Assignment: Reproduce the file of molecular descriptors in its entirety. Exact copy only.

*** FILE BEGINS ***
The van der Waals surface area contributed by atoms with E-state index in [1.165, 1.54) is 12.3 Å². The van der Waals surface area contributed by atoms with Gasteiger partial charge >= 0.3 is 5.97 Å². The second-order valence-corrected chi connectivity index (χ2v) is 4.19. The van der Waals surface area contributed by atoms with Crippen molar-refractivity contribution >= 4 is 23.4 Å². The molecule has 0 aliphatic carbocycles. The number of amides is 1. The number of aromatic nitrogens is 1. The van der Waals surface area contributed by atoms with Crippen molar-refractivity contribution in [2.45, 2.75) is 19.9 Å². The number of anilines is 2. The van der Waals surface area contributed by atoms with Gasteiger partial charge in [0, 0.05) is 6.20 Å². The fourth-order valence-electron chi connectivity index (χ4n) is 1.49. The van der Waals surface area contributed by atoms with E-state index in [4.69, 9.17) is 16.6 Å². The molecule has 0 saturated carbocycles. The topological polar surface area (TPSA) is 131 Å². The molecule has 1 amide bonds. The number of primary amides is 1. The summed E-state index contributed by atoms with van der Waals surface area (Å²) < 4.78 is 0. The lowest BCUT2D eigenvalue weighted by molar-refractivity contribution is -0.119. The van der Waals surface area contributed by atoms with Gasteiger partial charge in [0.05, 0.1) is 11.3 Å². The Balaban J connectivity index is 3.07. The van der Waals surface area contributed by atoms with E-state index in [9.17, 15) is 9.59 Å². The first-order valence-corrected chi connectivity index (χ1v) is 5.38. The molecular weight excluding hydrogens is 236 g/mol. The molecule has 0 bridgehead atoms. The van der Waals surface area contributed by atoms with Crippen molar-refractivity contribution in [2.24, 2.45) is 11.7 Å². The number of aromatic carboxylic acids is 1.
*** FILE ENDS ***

The van der Waals surface area contributed by atoms with E-state index in [1.165, 1.54) is 12.3 Å². The van der Waals surface area contributed by atoms with Gasteiger partial charge >= 0.3 is 5.97 Å². The second-order valence-corrected chi connectivity index (χ2v) is 4.19. The van der Waals surface area contributed by atoms with Crippen molar-refractivity contribution >= 4 is 23.4 Å². The molecule has 0 aliphatic carbocycles. The number of amides is 1. The number of aromatic nitrogens is 1. The van der Waals surface area contributed by atoms with Crippen molar-refractivity contribution in [2.45, 2.75) is 19.9 Å². The number of anilines is 2. The van der Waals surface area contributed by atoms with Gasteiger partial charge in [0, 0.05) is 6.20 Å². The fourth-order valence-electron chi connectivity index (χ4n) is 1.49. The van der Waals surface area contributed by atoms with E-state index in [4.69, 9.17) is 16.6 Å². The molecule has 0 saturated carbocycles. The topological polar surface area (TPSA) is 131 Å². The molecule has 1 amide bonds. The number of primary amides is 1. The summed E-state index contributed by atoms with van der Waals surface area (Å²) < 4.78 is 0. The lowest BCUT2D eigenvalue weighted by molar-refractivity contribution is -0.119. The van der Waals surface area contributed by atoms with Gasteiger partial charge in [0.05, 0.1) is 11.3 Å². The Balaban J connectivity index is 3.07. The van der Waals surface area contributed by atoms with E-state index in [9.17, 15) is 9.59 Å². The first-order valence-corrected chi connectivity index (χ1v) is 5.38. The molecular weight excluding hydrogens is 236 g/mol. The molecule has 0 bridgehead atoms. The van der Waals surface area contributed by atoms with Crippen molar-refractivity contribution in [2.24, 2.45) is 11.7 Å². The number of aromatic carboxylic acids is 1.